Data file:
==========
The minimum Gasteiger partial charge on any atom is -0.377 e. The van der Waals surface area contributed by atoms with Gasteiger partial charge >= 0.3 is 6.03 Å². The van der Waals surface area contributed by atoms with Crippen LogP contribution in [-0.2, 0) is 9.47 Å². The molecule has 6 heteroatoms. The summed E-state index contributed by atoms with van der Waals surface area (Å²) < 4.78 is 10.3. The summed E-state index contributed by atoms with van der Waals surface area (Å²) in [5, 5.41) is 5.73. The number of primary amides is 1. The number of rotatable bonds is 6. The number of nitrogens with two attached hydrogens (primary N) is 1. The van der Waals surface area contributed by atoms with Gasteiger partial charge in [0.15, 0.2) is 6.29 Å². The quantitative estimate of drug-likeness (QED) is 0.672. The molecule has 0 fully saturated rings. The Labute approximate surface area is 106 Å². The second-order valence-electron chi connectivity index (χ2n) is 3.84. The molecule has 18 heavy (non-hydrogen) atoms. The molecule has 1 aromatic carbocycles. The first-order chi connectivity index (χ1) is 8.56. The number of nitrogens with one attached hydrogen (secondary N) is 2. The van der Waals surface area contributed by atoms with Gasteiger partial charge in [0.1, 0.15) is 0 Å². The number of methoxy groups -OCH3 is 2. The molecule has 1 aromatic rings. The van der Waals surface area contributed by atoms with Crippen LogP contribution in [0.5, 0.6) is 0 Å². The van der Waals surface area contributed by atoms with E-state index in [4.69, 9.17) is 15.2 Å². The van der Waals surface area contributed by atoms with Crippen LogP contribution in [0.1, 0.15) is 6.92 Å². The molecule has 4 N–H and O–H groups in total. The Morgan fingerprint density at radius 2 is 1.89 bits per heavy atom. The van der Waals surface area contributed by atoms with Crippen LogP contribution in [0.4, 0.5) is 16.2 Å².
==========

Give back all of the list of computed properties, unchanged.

The minimum Gasteiger partial charge on any atom is -0.377 e. The van der Waals surface area contributed by atoms with Gasteiger partial charge >= 0.3 is 6.03 Å². The van der Waals surface area contributed by atoms with Crippen LogP contribution in [-0.2, 0) is 9.47 Å². The molecule has 6 heteroatoms. The summed E-state index contributed by atoms with van der Waals surface area (Å²) < 4.78 is 10.3. The summed E-state index contributed by atoms with van der Waals surface area (Å²) in [5, 5.41) is 5.73. The number of primary amides is 1. The number of rotatable bonds is 6. The number of nitrogens with two attached hydrogens (primary N) is 1. The van der Waals surface area contributed by atoms with Gasteiger partial charge in [0.15, 0.2) is 6.29 Å². The quantitative estimate of drug-likeness (QED) is 0.672. The molecule has 0 fully saturated rings. The Labute approximate surface area is 106 Å². The second-order valence-electron chi connectivity index (χ2n) is 3.84. The molecule has 18 heavy (non-hydrogen) atoms. The molecule has 1 aromatic carbocycles. The first-order chi connectivity index (χ1) is 8.56. The number of nitrogens with one attached hydrogen (secondary N) is 2. The van der Waals surface area contributed by atoms with Gasteiger partial charge in [0.1, 0.15) is 0 Å². The number of methoxy groups -OCH3 is 2. The molecule has 1 aromatic rings. The van der Waals surface area contributed by atoms with Crippen LogP contribution in [0.5, 0.6) is 0 Å². The van der Waals surface area contributed by atoms with E-state index in [4.69, 9.17) is 15.2 Å². The van der Waals surface area contributed by atoms with Crippen LogP contribution in [0.1, 0.15) is 6.92 Å². The molecule has 4 N–H and O–H groups in total. The Morgan fingerprint density at radius 2 is 1.89 bits per heavy atom. The van der Waals surface area contributed by atoms with Crippen LogP contribution in [0.4, 0.5) is 16.2 Å².